The truth is less exciting. A consensus of Americans across party-lines and religious affiliation identify with Israel not because they do the bidding of the Elders of Zion, but because they see it for what it is: a democratic state in a sea of Arab tyranny with its roots in a common Judeo-Christian civilization.
No one has to bribe or hornswoggle ordinary Americans to back Israel. Whether they base their support on the Bible (as many American Christians do) or on sympathy with a fellow democracy afflicted by terrorists, the American love affair with the Jewish state has withstood the assaults of a biased media (another point Mearsheimer and Walt get completely wrong) and demagogic attacks from the extreme Left or Right.
AND THOUGH the United States is Israel's only real ally, it is far from obsequious in its dealings with Jerusalem. For decades, Washington has placed constant pressure on Israel to make concessions for the sake of an ephemeral peace process.
Though it has lavished Israel with military and economic aid, unlike our European "allies," Israel has not required America to deploy massive armies in its defense. In fact, if only a percentage of the American money spent on NATO deployments during the Cold War were considered foreign aid, then Germany or France - and not Israel - would be considered the chief recipient of American largesse.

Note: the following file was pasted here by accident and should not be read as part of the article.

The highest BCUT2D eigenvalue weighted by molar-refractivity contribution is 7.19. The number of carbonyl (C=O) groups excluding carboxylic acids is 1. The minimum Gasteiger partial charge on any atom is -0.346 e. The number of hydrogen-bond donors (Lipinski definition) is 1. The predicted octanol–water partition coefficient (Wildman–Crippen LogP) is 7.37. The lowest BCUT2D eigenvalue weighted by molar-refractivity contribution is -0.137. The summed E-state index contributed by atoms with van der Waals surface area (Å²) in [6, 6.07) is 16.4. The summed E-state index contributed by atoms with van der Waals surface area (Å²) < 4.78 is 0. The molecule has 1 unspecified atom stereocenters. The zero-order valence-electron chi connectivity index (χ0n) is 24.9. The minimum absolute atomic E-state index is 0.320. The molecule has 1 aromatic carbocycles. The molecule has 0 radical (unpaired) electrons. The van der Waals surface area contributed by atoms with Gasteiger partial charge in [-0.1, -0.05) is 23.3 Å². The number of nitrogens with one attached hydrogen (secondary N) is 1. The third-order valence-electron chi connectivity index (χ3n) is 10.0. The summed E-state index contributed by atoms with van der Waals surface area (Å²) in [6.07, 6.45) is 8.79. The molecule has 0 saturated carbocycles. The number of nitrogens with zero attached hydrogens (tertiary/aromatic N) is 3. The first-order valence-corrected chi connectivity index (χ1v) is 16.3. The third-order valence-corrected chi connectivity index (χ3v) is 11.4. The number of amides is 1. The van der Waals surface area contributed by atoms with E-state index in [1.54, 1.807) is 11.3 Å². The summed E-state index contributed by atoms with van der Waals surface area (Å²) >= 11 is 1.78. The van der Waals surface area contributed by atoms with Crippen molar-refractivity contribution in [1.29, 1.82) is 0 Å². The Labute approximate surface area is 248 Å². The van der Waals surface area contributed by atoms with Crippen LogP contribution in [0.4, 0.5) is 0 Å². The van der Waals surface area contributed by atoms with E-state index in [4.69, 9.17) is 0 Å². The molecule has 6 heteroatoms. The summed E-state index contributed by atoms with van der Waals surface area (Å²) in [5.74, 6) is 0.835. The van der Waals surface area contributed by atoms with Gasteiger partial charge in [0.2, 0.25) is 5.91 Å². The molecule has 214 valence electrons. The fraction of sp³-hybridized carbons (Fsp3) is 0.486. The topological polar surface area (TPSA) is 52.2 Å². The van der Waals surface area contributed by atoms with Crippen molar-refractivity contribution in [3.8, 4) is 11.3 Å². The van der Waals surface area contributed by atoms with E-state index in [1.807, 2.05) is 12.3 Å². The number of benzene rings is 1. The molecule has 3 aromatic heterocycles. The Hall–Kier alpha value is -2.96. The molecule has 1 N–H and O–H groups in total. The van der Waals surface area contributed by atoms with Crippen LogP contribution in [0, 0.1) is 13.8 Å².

The academic stature of these two men shows how far wacko conspiracy theories about Israel have traveled in the post-9/11 era. This ought to highlight a point that Mearsheimer and Walt hit upon themselves - scrutiny of anti-Israel propaganda in the academy. The two claimed that "The Lobby" has worked to suppress criticism of Israel on the campus, citing a few efforts to respond to intimidation of Jewish students by professors.
In fact, anti-Israel bias at colleges and universities has become so pervasive as to make the views of "The Lobby" authors seem fairly close to the mainstream in the realm of Middle East studies. While Pat Buchanan of the troglodyte Right once falsely referred to Congress as "Israeli-occupied territory," it is the American university that has become more and more a place where pro-Israel students and teachers often feel unable to speak their minds publicly.